Ravishing Rubies

Although the word ‘ruby’ simply means ‘red’ in Latin, this precious stone can be found in a range of shades from pale pink to a deep red known as ‘pigeon’s blood’. Pigeons might be surprised to hear it, but pigeon’s blood rubies are in fact the most valuable!

Rubies have been mined in Southeast Asia, particularly Myanmar, for thousands of years, and were traded to Europe along the Silk Road. They were highly desired wherever they went. In ancient India, rubies were known as the “king of gems,” and often paired with sapphires in local jewelry. Rubies were so precious in the ancient world that the writers of the Old Testament often compare its value to that of wisdom itself.

Two of the world’s most valuable rubies are shrouded in mystery. The Liberty Bell Ruby was the largest ruby ever to be mined. Discovered in Africa in the 1950s, it was carved into the shape of the Liberty Bell in Philadelphia to honor the Bicentennial of the American Revolution in 1976. Sadly, the jewel was stolen in 2011.

No less mysterious is the Sunrise Ruby, the most expensive ruby in the world, named for a poem written in the thirteenth century by the Sufi poet Rumi. This gem fetched over thirty million dollars at auction. It was purchased by an anonymous bidder. At this time the whereabouts of the Liberty Bell and Sunrise Rubies are unknown.

But at least lovers of rubies can always turn to the poet Rumi whose verse gave the Sunrise Ruby its name. In a poem of love and devotion, Rumi compares the purity of his feelings for his beloved to the intense, all-encompassing red of a ruby:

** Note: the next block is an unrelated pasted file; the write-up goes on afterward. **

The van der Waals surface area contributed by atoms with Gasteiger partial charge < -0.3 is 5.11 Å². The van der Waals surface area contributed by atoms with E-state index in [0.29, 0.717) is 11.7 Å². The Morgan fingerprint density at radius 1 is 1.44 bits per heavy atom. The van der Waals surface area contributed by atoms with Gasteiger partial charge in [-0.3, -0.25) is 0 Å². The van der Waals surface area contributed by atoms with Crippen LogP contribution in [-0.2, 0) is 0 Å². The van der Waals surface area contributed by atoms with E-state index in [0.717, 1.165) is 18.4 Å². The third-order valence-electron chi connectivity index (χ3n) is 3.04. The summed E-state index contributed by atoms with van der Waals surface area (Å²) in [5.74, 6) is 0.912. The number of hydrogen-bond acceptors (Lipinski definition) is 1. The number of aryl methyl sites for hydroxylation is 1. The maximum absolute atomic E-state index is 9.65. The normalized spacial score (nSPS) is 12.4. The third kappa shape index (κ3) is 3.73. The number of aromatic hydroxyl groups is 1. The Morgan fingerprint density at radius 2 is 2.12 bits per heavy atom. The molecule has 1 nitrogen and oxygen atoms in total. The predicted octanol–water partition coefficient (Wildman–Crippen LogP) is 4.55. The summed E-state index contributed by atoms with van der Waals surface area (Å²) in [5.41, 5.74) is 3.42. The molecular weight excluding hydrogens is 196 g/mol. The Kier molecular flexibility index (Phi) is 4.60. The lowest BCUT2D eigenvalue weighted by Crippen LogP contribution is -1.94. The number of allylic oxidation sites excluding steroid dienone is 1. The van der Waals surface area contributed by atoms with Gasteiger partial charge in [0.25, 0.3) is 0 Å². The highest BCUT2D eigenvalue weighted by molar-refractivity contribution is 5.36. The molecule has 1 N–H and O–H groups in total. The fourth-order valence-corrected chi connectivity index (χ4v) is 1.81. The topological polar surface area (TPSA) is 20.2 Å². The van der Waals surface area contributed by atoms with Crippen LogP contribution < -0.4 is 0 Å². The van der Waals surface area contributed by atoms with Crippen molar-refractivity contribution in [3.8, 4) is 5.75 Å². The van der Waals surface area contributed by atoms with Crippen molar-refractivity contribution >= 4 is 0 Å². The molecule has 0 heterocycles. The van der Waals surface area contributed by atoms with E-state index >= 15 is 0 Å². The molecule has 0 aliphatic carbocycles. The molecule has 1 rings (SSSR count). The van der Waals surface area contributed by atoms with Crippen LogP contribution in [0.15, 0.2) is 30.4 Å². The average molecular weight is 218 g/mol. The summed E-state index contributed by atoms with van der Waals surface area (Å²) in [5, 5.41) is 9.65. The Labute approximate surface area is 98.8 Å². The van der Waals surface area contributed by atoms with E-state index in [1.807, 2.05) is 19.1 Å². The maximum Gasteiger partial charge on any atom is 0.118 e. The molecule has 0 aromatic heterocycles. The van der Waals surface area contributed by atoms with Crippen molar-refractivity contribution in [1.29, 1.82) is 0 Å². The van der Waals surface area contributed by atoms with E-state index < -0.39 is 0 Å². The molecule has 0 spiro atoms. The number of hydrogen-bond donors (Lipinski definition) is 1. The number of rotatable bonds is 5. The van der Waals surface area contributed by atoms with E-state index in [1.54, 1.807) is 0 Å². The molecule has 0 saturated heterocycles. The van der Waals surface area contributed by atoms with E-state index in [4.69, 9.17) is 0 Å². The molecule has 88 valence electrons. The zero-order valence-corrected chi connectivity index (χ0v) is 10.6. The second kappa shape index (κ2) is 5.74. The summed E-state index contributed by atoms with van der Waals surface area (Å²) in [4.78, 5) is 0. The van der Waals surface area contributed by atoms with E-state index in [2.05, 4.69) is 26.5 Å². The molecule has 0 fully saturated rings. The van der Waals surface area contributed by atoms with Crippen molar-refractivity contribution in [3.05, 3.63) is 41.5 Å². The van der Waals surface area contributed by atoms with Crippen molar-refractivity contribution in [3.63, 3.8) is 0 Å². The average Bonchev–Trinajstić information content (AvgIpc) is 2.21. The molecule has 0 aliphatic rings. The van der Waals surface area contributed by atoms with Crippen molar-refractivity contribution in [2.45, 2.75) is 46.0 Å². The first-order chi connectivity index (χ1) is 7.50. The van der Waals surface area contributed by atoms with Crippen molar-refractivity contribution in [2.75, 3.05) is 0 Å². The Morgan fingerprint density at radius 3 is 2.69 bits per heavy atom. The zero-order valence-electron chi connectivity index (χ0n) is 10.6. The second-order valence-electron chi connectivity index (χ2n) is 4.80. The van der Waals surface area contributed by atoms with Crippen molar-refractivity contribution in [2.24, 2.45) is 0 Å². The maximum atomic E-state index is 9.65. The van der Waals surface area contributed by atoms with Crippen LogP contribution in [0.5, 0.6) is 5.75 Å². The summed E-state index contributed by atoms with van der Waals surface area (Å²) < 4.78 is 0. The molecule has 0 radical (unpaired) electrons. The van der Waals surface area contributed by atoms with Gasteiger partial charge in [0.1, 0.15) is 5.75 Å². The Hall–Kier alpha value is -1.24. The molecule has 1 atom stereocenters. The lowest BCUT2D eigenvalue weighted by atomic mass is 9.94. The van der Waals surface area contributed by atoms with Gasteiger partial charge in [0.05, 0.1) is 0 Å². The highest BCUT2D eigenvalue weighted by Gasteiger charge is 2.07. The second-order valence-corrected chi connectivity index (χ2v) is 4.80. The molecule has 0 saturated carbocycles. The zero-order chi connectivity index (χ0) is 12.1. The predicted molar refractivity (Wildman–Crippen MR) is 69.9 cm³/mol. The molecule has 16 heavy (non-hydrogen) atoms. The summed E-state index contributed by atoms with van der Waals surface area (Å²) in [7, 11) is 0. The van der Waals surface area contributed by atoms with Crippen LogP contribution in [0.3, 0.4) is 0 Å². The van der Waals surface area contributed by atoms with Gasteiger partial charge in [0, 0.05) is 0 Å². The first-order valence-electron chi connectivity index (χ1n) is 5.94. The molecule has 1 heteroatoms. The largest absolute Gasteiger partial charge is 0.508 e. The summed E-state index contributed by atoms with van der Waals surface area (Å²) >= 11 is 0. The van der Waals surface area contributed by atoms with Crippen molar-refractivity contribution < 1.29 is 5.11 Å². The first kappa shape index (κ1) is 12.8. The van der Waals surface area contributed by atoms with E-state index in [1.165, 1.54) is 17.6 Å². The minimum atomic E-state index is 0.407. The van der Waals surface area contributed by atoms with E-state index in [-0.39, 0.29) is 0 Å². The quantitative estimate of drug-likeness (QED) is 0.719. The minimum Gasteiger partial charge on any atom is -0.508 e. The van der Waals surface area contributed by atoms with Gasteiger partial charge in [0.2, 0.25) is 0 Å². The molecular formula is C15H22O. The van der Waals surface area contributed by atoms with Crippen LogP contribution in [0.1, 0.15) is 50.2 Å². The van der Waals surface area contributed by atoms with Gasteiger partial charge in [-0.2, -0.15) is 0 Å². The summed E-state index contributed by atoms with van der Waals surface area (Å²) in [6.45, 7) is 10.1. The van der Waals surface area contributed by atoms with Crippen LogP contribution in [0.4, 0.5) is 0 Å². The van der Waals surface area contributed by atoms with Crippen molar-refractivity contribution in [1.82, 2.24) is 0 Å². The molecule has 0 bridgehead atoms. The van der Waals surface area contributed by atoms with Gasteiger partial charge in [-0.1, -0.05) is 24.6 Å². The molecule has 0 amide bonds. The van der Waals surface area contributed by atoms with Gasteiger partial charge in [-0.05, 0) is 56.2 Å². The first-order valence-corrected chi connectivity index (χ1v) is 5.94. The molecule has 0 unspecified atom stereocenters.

He says, There is nothing left of me.

I am like a ruby held up to the sunrise.

Is it still a stone, or a world

made of redness? It has no resistance

to sunlight. The ruby and the sunrise are one.

It has been over eight hundred years since Rumi wrote this poem yet rubies continue to inspire us with their ravishing beauty!

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Precious Peridot

Peridot, famous for its stunning green hues is, along with sardonyx, the birthstone for August and associated with the Zodiac sign Libra.

Formally known as olivine, it is considered a semi-precious gemstone and mined worldwide. It is usually found in wonderful translucent green hues. In fact it is one of the few gems that basically comes in one color, green. It ranges in shades of yellowish green through to brownish green. The finest being a lime green color, originating from the Island of St. John in the Red Sea. 

The stone has been set in jewelry since the time of the Ancient Romans, although practically almost all material found on the market today is either Victorian or later. The name Peridot is thought to be derived from the Arabic word, faridat, which means gem.

The mystics believe that peridot has healing powers and is associated with the heart chakra. They are thought to strengthen breathing and promote prosperity.